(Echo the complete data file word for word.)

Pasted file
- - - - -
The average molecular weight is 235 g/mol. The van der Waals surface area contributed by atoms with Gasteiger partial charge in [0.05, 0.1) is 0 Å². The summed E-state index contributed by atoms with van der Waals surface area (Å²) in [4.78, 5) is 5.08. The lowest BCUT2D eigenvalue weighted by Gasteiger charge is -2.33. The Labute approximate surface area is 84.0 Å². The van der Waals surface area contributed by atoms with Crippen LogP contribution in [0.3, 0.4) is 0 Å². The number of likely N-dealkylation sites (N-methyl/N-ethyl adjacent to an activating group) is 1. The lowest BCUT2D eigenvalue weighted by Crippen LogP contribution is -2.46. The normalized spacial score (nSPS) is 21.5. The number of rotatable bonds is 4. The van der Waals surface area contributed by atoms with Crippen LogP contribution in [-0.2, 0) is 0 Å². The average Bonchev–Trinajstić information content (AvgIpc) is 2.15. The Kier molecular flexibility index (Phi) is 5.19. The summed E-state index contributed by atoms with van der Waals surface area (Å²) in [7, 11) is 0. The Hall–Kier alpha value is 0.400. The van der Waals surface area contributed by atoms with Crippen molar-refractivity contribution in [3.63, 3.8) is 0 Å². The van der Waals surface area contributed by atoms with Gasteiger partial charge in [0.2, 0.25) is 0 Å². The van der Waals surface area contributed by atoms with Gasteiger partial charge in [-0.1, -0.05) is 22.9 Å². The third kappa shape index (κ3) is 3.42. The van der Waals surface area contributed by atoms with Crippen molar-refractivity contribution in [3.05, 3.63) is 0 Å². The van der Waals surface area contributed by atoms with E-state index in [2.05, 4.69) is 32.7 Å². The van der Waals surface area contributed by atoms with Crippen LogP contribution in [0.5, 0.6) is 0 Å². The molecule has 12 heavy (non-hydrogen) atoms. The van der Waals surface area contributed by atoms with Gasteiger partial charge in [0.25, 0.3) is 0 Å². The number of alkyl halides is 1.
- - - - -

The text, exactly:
The average molecular weight is 235 g/mol. The van der Waals surface area contributed by atoms with Gasteiger partial charge in [0.05, 0.1) is 0 Å². The summed E-state index contributed by atoms with van der Waals surface area (Å²) in [4.78, 5) is 5.08. The lowest BCUT2D eigenvalue weighted by Gasteiger charge is -2.33. The Labute approximate surface area is 84.0 Å². The van der Waals surface area contributed by atoms with Crippen LogP contribution in [0.3, 0.4) is 0 Å². The number of likely N-dealkylation sites (N-methyl/N-ethyl adjacent to an activating group) is 1. The lowest BCUT2D eigenvalue weighted by Crippen LogP contribution is -2.46. The normalized spacial score (nSPS) is 21.5. The number of rotatable bonds is 4. The van der Waals surface area contributed by atoms with Crippen LogP contribution in [-0.2, 0) is 0 Å². The average Bonchev–Trinajstić information content (AvgIpc) is 2.15. The Kier molecular flexibility index (Phi) is 5.19. The summed E-state index contributed by atoms with van der Waals surface area (Å²) in [7, 11) is 0. The Hall–Kier alpha value is 0.400. The van der Waals surface area contributed by atoms with Crippen molar-refractivity contribution in [3.63, 3.8) is 0 Å². The van der Waals surface area contributed by atoms with Gasteiger partial charge in [0.2, 0.25) is 0 Å². The van der Waals surface area contributed by atoms with Gasteiger partial charge in [-0.1, -0.05) is 22.9 Å². The third kappa shape index (κ3) is 3.42. The van der Waals surface area contributed by atoms with Crippen molar-refractivity contribution in [3.05, 3.63) is 0 Å². The van der Waals surface area contributed by atoms with E-state index in [2.05, 4.69) is 32.7 Å². The van der Waals surface area contributed by atoms with Crippen LogP contribution in [0.5, 0.6) is 0 Å². The molecule has 12 heavy (non-hydrogen) atoms. The van der Waals surface area contributed by atoms with Gasteiger partial charge in [0.25, 0.3) is 0 Å². The number of alkyl halides is 1.